(tax deduction checklist below)
Over 200 clients are served annually
- MS Taxation
- IRS Enrolled Agent (1989 to present)
- Insurance Broker (property & casualty)
- AAPC & AHIMA annual continuing education
- Medical doctors
- Visiting/Community nurses
- Restorative therapists
- State-licensed Marijuana Dispensaries
- Individual tax preparation (federal and multi-state tax returns)
- Corporation & LLC tax returns
- IRS & State tax resolution
- Personal financial planning
- Operations reviews
- Industry cost studies
- Procedure-level cost Accounting
- Business Planning & Budgeting
- Cash flow (fee schedule
negotiations with payers)
- Practice acquisition
- Partner(s) entering or exiting
& joint venture arrangement
- Employee incentive/benefit
plan evaluation and design
- Managed care contract review
- Rate appeals and audit assistance
- Reimbursement Methodologies
Actual Client Cases
Claims adjusting (rejected claims accepted): Contact health insurance companies and patients; confirm identity, coverage, treatment dates, coding, upcoding, billings, geographical disparities, unbundling, and support documents against rejected claims.
Injury/casualty settlement: An injured boy received a settlement of $2 million. In the settlement his mother was awarded $250,000 reimbursement for quitting her job and caring for the handicapped boy and another $300,000 to purchase and upgrade a suitable house for him to live in. Section 104(a)(2) of the Internal Revenue Code excludes the settlement the boy received from the taxable income. However, the $250,000 his mother received is taxable income, but it too was excluded from taxes because the entire settlement was listed in court documents as personal injury to the son. However, if any part of the settlement was listed as punitive damages it would have been taxable under section 61.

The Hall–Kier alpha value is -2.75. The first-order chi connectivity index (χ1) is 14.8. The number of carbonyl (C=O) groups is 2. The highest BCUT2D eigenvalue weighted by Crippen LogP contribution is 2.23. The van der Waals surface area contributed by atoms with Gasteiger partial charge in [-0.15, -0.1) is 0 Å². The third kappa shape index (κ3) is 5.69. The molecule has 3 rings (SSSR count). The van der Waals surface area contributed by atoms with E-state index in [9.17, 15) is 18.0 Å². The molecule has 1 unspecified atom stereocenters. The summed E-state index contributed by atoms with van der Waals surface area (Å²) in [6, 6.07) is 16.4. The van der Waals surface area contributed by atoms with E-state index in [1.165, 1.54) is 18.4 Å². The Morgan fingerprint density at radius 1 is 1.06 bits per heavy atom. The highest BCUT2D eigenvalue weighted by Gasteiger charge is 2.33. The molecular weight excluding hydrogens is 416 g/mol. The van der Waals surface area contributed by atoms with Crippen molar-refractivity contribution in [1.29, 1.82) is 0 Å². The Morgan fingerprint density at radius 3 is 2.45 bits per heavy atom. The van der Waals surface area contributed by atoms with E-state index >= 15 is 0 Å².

Inaccurate deductions: I reviewed a tax return for a medical practitioner who was surprised that his business net income was high and he had to pay corporation tax. His company had leased a building and done a major leasehold improvement. It also leased equipment from a leasing company and later bought the equipment at a substantial discount after the company filed for chapter 11 bankruptcy. Finally, he moved his company into a new office building. A review of the company’s tax return showed the discount was reported as taxable income. However, under section 108 the discount should have been deferred and then prorated over 5-years. This would have reduced the net income. Also, the lease payments were expensed. It is expenditure and it should have been capitalized to give the company a bonus depreciation and a deduction for the full cost of the equipment. The company had moved into a new office, hence the balance of the old leasehold improvement should have been deducted leaving the company with a net loss. This loss should be carried back to generate a tax refund for the company.
I have kept up to date on the latest legislative, regulatory, legal and tax laws in this industry. If you are a physician transitioning from residency or fellowship, then your tax situation is unique. You may have purchased a residence or equity share in a rental property and relocated to a new area and are wondering what real estate and moving expenses are deductible. Also, you or a visiting/community nurse may have used your vehicles to travel to multiple locations during the same day, as a requirement of your job, without receiving reimbursement for gas, repairs, insurance, lease payment etc. Bring me your records and travel log. My experience serving a diverse clientele would ensure that you receive all of your deductions**
here for "Business Taxes, Accounting, & Strategic Planning"
here for "Real Estate Taxation"
here for "Financial Planning & Wealth Management"
here for "Tax Appeals/Representation"